24th Mar 2018

Thousands march for Catalonia in Brussels

  • Belgian police estimated 45,000 attended the march (Photo: EUobserver)

Deposed Catalan leader Carles Puigdemont led a demonstration of some 45,000 people in Brussels with appeals to the European Commission for support in mediating their cause.

The march on Thursday (7 December) follows a tense stand-off between Puigdemont and Madrid over his bid to separate Catalonia from Spain and comes ahead of a regional Catalan election later this month.

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Addressing both the crowds and EU Commission president Jean-Claude Juncker by name, Puigdemont said "Europe must realise that it can still play a role in the Catalan crisis".

Pro-Catalan independence supporters have felt slighted by a commission that has tacitly backed Madrid's hold on one of Spain's wealthiest regions.

Spain says Catalan's independence bid is a violation of the Spanish constitution. A show of force in October saw Spanish police beat referendum voters in footage that was widely condemned.

Puigdemont said the display of public solidarity by tens of thousands of people on Thursday demonstrates the legitimate rights of democrats.

"Is there any place in the world that holds demonstrations like this to support 'criminals'?" he said, in reference to an imprisoned Catalan leadership in Spain.

Puigdemont along with four other Catalan ministers had fled to Brussels to escape the Spanish justice system. Spain had also issued a European warrant for his arrest, which was recently rescinded.

Puigdemont intends to run in the upcoming regional elections but plans to remain in Belgium for the moment.

He is likely to get arrested upon his return to Spain. The independence movement views Brussels as an important platform for its cause.

TV restrictions

But images of the march are unlikely to reach some of the Catalan public back home, given an order by Madrid to impose public television and radio restrictions.

The Spanish government had activated an article in the constitution that limits Catalan public media exposure of the movement until the 21 December elections.

Frans Timmermans, the EU commission vice-president, told reporters on Thursday that people have a right to demonstrate but noted that not everyone supports the Catalan position.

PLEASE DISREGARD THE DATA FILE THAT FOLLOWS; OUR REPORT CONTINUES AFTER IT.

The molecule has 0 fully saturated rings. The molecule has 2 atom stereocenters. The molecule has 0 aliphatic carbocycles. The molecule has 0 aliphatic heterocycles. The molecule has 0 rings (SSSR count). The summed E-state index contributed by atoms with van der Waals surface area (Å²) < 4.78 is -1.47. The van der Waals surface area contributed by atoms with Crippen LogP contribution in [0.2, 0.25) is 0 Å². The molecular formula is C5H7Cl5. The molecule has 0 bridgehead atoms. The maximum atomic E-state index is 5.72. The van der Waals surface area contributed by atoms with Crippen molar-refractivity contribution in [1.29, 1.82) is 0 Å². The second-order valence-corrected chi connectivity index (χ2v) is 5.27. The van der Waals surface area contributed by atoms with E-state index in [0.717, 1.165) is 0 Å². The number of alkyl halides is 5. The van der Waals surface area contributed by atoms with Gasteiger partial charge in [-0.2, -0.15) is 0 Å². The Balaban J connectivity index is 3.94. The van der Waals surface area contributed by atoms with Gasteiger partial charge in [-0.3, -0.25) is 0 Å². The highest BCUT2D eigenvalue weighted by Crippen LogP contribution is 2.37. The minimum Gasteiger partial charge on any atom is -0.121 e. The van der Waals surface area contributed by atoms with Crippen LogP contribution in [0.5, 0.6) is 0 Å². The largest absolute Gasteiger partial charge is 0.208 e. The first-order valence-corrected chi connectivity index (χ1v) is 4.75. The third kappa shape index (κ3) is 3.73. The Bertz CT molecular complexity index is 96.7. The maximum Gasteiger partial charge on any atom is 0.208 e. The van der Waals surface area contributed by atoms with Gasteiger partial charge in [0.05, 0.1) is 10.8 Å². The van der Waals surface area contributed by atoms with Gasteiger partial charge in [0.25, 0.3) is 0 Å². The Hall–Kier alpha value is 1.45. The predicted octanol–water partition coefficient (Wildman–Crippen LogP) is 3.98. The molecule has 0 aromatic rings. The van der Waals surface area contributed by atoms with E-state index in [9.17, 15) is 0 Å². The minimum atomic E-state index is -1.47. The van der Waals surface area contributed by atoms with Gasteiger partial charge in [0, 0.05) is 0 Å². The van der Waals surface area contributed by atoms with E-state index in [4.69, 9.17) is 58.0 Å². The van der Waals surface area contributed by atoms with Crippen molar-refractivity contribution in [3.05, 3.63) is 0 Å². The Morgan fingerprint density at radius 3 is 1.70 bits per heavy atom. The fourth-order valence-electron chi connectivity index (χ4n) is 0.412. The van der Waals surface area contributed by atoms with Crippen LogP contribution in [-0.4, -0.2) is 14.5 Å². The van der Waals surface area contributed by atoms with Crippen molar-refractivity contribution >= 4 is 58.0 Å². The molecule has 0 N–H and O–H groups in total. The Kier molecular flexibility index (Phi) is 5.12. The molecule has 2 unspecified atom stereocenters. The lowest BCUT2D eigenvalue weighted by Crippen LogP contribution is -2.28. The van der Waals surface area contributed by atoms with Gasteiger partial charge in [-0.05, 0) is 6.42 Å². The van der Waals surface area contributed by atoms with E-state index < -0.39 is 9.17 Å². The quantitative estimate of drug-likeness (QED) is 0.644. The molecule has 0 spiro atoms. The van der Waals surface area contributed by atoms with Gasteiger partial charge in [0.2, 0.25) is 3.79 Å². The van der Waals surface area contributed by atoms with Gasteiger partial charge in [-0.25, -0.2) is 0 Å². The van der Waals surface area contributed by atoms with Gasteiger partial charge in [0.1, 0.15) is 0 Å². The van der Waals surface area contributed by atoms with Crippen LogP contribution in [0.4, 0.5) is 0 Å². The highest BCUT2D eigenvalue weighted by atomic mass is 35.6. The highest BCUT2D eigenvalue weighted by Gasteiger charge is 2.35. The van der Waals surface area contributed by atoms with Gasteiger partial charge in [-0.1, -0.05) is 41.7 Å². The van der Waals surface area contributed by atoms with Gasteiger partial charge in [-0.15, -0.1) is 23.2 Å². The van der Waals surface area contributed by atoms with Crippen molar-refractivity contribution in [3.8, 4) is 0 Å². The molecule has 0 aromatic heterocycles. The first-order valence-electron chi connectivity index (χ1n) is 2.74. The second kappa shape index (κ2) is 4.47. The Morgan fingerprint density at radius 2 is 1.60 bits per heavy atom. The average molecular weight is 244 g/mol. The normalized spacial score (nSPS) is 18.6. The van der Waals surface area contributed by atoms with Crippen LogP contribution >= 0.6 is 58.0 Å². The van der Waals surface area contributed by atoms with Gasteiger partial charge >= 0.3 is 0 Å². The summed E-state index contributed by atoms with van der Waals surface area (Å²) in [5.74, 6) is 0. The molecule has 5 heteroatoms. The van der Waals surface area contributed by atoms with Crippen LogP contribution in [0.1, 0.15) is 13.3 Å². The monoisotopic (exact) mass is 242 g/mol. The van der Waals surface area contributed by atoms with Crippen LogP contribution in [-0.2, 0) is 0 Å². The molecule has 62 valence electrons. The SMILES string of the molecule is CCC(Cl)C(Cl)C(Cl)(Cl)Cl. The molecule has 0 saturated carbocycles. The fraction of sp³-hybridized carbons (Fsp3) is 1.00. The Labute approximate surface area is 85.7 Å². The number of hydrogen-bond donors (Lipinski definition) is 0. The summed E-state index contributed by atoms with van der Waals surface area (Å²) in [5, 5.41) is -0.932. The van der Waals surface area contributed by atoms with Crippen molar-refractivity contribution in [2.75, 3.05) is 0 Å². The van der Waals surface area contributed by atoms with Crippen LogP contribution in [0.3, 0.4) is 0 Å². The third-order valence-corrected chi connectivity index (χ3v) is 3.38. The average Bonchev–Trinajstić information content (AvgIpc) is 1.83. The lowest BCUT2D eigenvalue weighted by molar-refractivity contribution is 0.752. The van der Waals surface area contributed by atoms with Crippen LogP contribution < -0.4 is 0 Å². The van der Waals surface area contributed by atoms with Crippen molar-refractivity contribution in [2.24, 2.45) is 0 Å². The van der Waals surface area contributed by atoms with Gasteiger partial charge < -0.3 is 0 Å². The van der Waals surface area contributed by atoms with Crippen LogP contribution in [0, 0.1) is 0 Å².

"It is not really a one-way protest, if we take into the account what we have seen in the streets of Barcelona in recent months," he said.

He noted that any citizen has a right to organise in an effort to express a political ambition or hope.

"What is not permissible in a country - where there is a rule of law - is to ignore the law," he said.

EU urges Spanish and Catalan leaders to talk

MEPs and the European Commission have called on Mariano Rajoy and Carles Puigdemont to "sit together" and find a way out of the crisis over the push for the region's independence, and ruled out any mediation.

Let Puigdemont fight elections, Nobel winner says

Spain should allow Catalonia's deposed political leaders to return freely home and participate in the upcoming December elections, Finnish former president and winner of the Nobel Peace Prize, Martti Ahtisaari, has advised.


The populists may have won, but Italy won't leave the euro

The situation as Rome tries to form a government is turbulent and unpredictable. However, the most extreme eurosceptic policies floated during the election campaign are unlikely to happen - not least due to the precarious state of the Italian banks.


Why has central Europe turned so eurosceptic?

Faced with poorer infrastructure, dual food standards and what can seem like hectoring from western Europe it is not surprising some central and eastern European member states are rebelling.

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